At this point in their career, The Expendables know what they’re doing.
Hailing from Santa Cruz, Calif., the band was formed in 1997 by four long-time friends, and have been touring and releasing albums ever since. In 2007 they signed with Stoopid Records, a label founded by the members of Slightly Stoopid, another California band that The Expendables have performed with plenty of times in the past. Says bassist Ryan Demars, the band’s sound draws not only from their skater background, but from the broad variety of music that he and his fellow band members enjoy.
“The police, Bob Marley, reggae, lots of metal like Iron Maiden, lots of blues like Eric Clapton” have all contributed to their sound, says Demars.
On Sunday, February 22, the Expendables will be at Pardise Rock Club supporting their 7th album, Sand in the Sky. A few days before, Demars spoke on the phone with Blast editor Audrey Cooney for a short interview:
Q: Your first three albums were released completely independently. How did that experience differ from working with a label, and why did you choose to release independently?
A: Our first three albums we were still pretty young, and we didn’t really have any options so we just sort of did it for ourselves. That was when Myspace kind of was taking over, before Facebook was really a thing, and our music was getting shared on that and people were sharing it like crazy, so we didn’t even need a record a label really.
Q: And how is working with a label different from creating an album entirely by yourself?
A: More or less they just give you money to record the album, whereas without a record label you must have to come up with it yourself…. Plus you’re tied into their network as far as distribution, as well as anything else that’s included with the label.
Q: You have a pretty lengthy discography at this point. How do you choose which songs to play each night?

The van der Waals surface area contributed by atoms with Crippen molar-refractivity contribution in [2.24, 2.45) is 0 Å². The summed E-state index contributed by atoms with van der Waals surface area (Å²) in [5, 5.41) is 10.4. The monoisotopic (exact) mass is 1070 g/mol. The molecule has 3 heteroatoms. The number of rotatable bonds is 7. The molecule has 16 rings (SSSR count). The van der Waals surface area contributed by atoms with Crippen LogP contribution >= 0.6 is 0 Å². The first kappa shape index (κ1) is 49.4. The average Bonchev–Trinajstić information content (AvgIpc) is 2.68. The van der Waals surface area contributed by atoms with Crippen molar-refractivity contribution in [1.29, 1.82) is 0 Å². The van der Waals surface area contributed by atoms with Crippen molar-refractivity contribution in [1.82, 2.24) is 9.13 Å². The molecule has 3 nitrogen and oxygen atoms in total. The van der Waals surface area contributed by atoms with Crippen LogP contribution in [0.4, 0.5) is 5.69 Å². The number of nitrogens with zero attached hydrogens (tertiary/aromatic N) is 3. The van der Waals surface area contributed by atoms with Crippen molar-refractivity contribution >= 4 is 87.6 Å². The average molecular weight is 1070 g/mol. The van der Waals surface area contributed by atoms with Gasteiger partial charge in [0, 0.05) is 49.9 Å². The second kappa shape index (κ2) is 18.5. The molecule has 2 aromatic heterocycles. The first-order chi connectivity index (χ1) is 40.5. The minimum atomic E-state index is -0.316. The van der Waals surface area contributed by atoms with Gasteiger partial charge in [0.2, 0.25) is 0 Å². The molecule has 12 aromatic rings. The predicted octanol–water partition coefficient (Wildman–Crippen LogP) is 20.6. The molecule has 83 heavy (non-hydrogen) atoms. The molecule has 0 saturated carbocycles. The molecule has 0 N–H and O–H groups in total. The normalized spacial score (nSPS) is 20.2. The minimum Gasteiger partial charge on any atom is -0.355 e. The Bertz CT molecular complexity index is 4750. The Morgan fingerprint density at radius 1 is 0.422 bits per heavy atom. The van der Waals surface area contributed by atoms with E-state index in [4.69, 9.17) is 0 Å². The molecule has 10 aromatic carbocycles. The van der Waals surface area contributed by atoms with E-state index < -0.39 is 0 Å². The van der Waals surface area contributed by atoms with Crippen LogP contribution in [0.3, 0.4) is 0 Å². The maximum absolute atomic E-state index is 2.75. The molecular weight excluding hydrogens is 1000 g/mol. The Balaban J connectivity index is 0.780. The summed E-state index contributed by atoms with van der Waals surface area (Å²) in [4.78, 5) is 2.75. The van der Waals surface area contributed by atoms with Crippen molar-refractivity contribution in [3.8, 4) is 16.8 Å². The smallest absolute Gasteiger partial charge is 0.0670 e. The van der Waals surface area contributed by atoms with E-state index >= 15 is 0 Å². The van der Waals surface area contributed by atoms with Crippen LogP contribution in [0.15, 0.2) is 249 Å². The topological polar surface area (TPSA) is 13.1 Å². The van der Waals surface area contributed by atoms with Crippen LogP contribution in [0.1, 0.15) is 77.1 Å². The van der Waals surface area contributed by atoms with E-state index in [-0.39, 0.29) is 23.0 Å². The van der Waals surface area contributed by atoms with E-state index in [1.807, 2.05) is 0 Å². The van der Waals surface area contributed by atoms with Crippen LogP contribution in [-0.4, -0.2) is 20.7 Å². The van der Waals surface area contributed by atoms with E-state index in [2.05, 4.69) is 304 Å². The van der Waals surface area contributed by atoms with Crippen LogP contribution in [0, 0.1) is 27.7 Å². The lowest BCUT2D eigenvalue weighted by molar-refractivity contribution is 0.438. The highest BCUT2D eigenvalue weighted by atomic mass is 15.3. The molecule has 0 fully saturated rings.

A: We’ve been able to figure out people like the most, whether it’s from playing so many shows or just clicking on Spotify or iTunes to see what songs people like, songs people don’t really like… We have our big guns like “Bowl for Two,” “Sacrifice,” “Ganga Smuggling,” “Down Down Down,” and then we have songs that maybe aren’t on the list but are still kind of popular.
Q: Sand in the Sky is your first full-length album in five years. Would you say the band has come back from this break from recording with a new approach to writing and creating an album?
A: We kind of just approached this album just like any other album. But I would say that every time we record we learn from the previous time what to do and what not to do. Every time we record an album we feel like we know what we’re doing more than last time.
Q: You and your fellow band members are all from Santa Cruz. What effect has your hometown had on your music?
A: Santa Cruz is very surf, skate influenced town, so we had that growing up, so it’s sort of a natural thing to write songs about. Skate culture was what we knew, so it had a lot to do with our sound.
Q: You’ve spent plenty of time both touring and in the studio, but what would you say is the best part of being in a band?
A: Playing live, connecting with the people that pretty much fund your career is pretty cool. It’s always cool to see different places, different foods, different scenery… It’s a lot of fun.
Be sure to catch The Expendables February 22 at Paradise Rock Club.